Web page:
Manufacturing of headlamps and tail lamps include a number of processes that begin from pellets of plastic that eventually turn into finished lighting modules. The headlamp consists of processes including moulding, base coating of reflectors, metallising of reflectors, painting of headlamp lens and final assembly. In the case of tail lamps, the processes come in the form of moulding of lens and housing, metallising reflectors, welding and final assembly.
The plant has 16 moulding machines at present, with three-colour moulding machine for lenses. The three-colour moulding machines are used for rear lights, where a lens has both transparent and coloured finishes. This specialised lens moulding machine automatically moulds three layers of different colour into finished lens that does not have any seams, giving it a smooth finish for improved aesthetics.
The plant carries out coating processes that includes functions of base coating, hard coating and then moulding. The coating process begins from washing the moulded component and letting it cure and subsequently carrying out paint application, followed by infrared and ultraviolet layers, and then finished off with moulding. Coating is carried out for various parts of the headlamp and tail lamp. In a differentiated move from competitor products, VLS directly metallises certain reflectors without coating. Deshmukh said this is achievable due to the high-quality moulding carried out at the plant using specialised equipment.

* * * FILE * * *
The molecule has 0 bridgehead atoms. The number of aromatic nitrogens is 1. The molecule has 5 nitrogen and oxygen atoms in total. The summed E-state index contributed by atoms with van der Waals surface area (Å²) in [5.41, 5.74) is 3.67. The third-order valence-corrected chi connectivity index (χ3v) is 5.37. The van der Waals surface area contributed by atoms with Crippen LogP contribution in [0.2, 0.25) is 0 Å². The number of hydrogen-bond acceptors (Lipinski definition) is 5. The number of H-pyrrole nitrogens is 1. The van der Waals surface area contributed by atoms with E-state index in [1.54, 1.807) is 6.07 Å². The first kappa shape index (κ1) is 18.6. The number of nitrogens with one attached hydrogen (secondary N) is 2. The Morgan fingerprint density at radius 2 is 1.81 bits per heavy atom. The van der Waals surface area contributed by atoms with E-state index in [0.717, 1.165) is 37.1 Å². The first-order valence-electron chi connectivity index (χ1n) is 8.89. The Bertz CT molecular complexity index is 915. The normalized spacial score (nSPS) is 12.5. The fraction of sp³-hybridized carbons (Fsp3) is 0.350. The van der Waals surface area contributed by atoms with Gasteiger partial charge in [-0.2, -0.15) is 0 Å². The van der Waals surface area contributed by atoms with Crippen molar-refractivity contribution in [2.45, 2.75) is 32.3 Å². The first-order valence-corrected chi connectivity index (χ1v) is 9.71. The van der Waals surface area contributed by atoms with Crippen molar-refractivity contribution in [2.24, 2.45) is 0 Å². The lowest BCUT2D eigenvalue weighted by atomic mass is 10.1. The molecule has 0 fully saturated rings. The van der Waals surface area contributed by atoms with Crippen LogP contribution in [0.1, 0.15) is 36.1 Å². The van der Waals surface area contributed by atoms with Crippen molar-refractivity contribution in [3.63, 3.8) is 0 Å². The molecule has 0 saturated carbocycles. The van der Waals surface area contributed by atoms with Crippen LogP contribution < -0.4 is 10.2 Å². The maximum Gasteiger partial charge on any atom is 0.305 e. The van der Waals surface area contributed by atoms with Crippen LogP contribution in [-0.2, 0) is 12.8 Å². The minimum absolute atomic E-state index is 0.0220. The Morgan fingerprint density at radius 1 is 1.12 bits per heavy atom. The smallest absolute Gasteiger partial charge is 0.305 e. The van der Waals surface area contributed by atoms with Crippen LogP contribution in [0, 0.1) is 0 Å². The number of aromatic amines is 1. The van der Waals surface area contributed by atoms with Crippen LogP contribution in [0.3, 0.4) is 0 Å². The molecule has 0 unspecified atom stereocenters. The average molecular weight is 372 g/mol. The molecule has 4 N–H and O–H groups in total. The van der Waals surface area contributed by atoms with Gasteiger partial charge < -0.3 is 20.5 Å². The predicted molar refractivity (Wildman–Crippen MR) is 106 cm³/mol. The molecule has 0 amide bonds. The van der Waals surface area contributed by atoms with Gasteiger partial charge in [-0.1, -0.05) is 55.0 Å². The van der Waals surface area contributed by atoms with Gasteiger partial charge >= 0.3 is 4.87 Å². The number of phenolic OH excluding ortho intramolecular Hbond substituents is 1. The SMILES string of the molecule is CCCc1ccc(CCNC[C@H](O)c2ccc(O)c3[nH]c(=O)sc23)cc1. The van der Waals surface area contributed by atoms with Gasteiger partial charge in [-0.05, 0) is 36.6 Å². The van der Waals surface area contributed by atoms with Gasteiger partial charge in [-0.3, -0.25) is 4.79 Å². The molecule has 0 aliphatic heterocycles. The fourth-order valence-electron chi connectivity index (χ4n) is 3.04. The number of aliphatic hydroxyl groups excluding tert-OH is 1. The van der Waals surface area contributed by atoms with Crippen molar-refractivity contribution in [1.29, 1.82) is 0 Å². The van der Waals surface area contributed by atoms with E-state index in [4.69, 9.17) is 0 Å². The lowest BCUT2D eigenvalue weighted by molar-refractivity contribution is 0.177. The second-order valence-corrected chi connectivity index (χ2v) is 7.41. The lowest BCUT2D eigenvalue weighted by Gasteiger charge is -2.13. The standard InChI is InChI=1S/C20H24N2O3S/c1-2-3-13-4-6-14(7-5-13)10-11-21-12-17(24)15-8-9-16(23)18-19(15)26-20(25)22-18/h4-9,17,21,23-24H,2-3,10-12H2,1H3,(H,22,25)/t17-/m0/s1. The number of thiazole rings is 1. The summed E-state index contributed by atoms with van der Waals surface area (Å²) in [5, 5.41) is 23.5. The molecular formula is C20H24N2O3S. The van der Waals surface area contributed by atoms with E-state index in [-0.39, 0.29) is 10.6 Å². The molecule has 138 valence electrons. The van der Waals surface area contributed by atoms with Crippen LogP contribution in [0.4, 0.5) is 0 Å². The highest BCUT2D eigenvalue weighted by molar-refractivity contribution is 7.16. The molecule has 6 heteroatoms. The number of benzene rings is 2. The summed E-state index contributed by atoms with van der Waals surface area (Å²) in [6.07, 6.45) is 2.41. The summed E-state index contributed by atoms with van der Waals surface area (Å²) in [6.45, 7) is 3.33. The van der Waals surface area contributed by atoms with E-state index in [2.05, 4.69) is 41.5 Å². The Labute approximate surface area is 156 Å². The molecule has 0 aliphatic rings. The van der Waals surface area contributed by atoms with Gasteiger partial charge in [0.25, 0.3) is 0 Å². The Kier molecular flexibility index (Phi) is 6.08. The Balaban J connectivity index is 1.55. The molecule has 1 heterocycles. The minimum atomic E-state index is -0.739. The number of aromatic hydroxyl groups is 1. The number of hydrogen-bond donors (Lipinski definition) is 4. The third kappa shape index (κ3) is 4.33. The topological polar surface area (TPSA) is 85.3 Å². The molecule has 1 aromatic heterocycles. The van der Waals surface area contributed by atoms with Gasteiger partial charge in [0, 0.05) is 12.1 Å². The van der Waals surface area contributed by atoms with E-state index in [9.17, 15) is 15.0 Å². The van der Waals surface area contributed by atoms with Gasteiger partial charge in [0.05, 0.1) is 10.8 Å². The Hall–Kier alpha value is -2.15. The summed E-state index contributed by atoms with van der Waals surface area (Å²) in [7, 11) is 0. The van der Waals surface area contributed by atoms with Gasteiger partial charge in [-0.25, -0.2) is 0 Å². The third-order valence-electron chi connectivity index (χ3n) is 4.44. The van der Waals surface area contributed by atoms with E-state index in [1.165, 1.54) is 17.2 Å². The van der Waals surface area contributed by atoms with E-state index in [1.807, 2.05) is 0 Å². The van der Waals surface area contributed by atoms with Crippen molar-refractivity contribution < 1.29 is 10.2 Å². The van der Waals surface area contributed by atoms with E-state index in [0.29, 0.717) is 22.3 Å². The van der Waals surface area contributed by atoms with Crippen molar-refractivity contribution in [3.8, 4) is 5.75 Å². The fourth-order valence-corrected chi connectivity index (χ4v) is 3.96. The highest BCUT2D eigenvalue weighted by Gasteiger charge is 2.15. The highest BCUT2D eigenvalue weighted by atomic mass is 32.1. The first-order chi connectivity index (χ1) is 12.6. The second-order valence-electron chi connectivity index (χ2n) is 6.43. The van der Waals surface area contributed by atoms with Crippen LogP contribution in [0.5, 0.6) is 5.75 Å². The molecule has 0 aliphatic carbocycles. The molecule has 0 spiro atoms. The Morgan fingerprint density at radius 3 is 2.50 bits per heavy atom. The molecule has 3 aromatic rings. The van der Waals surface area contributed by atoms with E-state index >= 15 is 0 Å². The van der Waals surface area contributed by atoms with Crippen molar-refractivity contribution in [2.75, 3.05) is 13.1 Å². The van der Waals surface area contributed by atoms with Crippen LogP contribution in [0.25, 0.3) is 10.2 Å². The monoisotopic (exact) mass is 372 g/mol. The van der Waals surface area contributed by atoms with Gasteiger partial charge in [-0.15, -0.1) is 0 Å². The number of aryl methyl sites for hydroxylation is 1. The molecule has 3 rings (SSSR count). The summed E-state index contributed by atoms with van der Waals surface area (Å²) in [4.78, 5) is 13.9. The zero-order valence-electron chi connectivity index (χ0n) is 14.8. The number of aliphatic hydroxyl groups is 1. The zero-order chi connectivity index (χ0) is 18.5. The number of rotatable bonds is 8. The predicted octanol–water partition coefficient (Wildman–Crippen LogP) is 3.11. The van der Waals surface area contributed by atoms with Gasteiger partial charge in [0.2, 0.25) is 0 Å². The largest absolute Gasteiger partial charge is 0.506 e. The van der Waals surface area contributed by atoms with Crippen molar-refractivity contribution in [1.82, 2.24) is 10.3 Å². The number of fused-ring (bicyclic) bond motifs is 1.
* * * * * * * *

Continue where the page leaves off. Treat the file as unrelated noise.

All lighting modules need to go through the welding process to bring all the components together into a single unit. The company leverages multiple types of welding processes such as hot plate, vibration, laser and ultrasonic. The type of welding employed will be selected based on the requirements of the finished module. The final assembly is carried out across 10 lines in the plant, with a separate one for projector unit assembly, which is a controlled room due to the high-quality nature of these modules. Each and every module is finished off with an end-of-line testing before being packaged. In addition to this, the plant also has a quality lab with a dark room that is used to test head light and tail lamp photometry, and is also utilised for benchmarking products.
VLS has been making investments in the areas of future requirements of technology, which will aid in addressing customer needs better. Some of these investments have gone towards localising projection units, setting-up multi-colour moulding, increasing automation of critical manufacturing, and enabling 100 % inspection and testing for traceability, said Deshmukh. The company’s prime investment areas will be around anything that adds to the future technology requirements of customers, added Deshmukh.
VLS is also in the process of setting-up a new manufacturing facility in Chennai, to address customers who are present in the region. This new facility is expected to become functional by 2019-end – it will cater to four-wheeler passenger cars and commercial vehicles, and are hopeful of acquiring some business from two-wheeler manufacturers as well. With all these technologies, and manufacturing footprint in place, VLS is on the path to being well-equipped to offer customers with all lighting solutions required in the future with low turnaround times.
TEXT: Naveen Arul
PHOTO: Naveen Arul/ VLS